Cash is no longer in her element. She's still dressed in slacks and a shirt, but the coveralls she wore in the garden hid much more skin than this. Her hair remains cropped short, with blonde highlights setting off the dark roots and the dark of her eyebrows. Even her blue eyes don't look as much at peace as they had when surrounded by flowers.

There's still flowers all around, they're just of a different kind. In the form of women. Many of whom would be considered deflowered instead. Her spoon tinks occasionally against the edge of the cup, metal against ceramics as she stirs.

Her day begins earlier than the rest with a split in the middle. As of right now, Delia's time is off and she's sitting on a stair, watching from the sidelines as the more brazen of them play hostess to the earlier clients. Curling one hand around the rung of the banister, she peeks her face between two of the wooden pillars. Her eyes are almost immediately drawn to Cash, a woman who not only seems so out of place, she's familiar.

It hasn't been more than a few months since her stay at the Corinthian but it feels like almost a lifetime. Slowly, she pushes herself to a stand and slinks down the stairs. Unlike the older woman, the redhead is clad in a frilly black and white uniform, and silk flats. It acts like a sort of camouflage as she doesn't look like anything more than one of the flowers here. Less perhaps.

"I haven't seen you in a long time, can I sit?" The greeting isn't much of one, she forgot to introduce herself in case the gardener didn't remember her. "If you don't mind, that is. Are you gardening here now? Uhm… we met at the hotel, if you don't remember me."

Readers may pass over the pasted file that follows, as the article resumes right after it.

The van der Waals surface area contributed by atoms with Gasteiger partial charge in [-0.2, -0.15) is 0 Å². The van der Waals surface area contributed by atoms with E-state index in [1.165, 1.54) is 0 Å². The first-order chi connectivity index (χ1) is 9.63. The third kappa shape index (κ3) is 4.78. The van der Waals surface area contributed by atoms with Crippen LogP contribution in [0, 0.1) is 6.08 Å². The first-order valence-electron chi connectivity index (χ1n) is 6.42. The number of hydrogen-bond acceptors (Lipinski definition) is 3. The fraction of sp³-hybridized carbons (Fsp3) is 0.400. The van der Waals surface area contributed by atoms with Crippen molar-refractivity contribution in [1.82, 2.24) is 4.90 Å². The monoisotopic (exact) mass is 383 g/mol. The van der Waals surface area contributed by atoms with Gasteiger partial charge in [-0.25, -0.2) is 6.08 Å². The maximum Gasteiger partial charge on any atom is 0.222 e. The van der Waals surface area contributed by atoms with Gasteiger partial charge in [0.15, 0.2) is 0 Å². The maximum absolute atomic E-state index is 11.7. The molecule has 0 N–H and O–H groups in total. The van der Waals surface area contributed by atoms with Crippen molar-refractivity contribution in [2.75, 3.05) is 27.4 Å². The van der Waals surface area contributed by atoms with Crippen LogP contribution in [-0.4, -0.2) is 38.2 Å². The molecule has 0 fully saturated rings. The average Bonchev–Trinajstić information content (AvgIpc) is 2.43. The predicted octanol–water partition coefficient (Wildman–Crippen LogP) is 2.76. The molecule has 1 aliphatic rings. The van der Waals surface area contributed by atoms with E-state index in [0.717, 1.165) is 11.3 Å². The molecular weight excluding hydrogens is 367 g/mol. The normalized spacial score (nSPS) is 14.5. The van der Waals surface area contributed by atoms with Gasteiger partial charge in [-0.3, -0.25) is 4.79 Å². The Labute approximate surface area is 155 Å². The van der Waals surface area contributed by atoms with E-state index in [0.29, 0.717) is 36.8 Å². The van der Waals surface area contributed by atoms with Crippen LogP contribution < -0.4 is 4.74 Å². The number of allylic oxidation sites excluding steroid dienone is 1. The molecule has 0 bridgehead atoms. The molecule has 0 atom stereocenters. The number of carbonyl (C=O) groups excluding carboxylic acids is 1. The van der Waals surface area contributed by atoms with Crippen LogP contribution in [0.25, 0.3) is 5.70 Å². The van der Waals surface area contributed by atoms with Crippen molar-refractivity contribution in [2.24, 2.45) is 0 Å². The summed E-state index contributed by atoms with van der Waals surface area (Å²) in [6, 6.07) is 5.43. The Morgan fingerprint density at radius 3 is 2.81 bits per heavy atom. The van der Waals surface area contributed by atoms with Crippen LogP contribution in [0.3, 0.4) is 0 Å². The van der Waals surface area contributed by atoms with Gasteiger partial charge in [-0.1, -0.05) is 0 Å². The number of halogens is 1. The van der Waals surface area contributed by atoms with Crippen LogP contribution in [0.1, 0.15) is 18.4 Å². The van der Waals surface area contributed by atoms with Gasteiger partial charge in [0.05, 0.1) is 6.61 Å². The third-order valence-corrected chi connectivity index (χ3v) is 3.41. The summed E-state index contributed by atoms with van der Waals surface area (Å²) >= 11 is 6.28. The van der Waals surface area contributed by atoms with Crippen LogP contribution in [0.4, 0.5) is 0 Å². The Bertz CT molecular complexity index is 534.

There's no sign of startlement on her face, but Cash does look up with those gray-blue eyes a little wider than normal. Just a fraction. It settles fairly quickly, and she nods towards the empty seat near her. She's not on the clock, yet, so she doesn't have to worry about the early call soldiers wanting to pay her money—

Not yet.

"I remember you, Delia," she says in calm tones, knowing the girl's name whether she'd heard it just the once or not. She knows the woman better than she knows herself. "I have a job here— do you? I admit I am surprised to see you here…" Here especially. "But I am glad to see you out of the wheelchair."

The fact that Cash remembers her name has the young girl smiling as she slips into the empty chair. She smooths out the fabric of her dress, trying to make the frilly skirt lie flat instead of call attention to herself, deciding at last to tuck the majority of it between her bottom and the seat. Her ankles cross underneath the chair as Delia attempts to hide the anklet, an embarrassing new feature in her life, from a majority of the clients and girls in the room.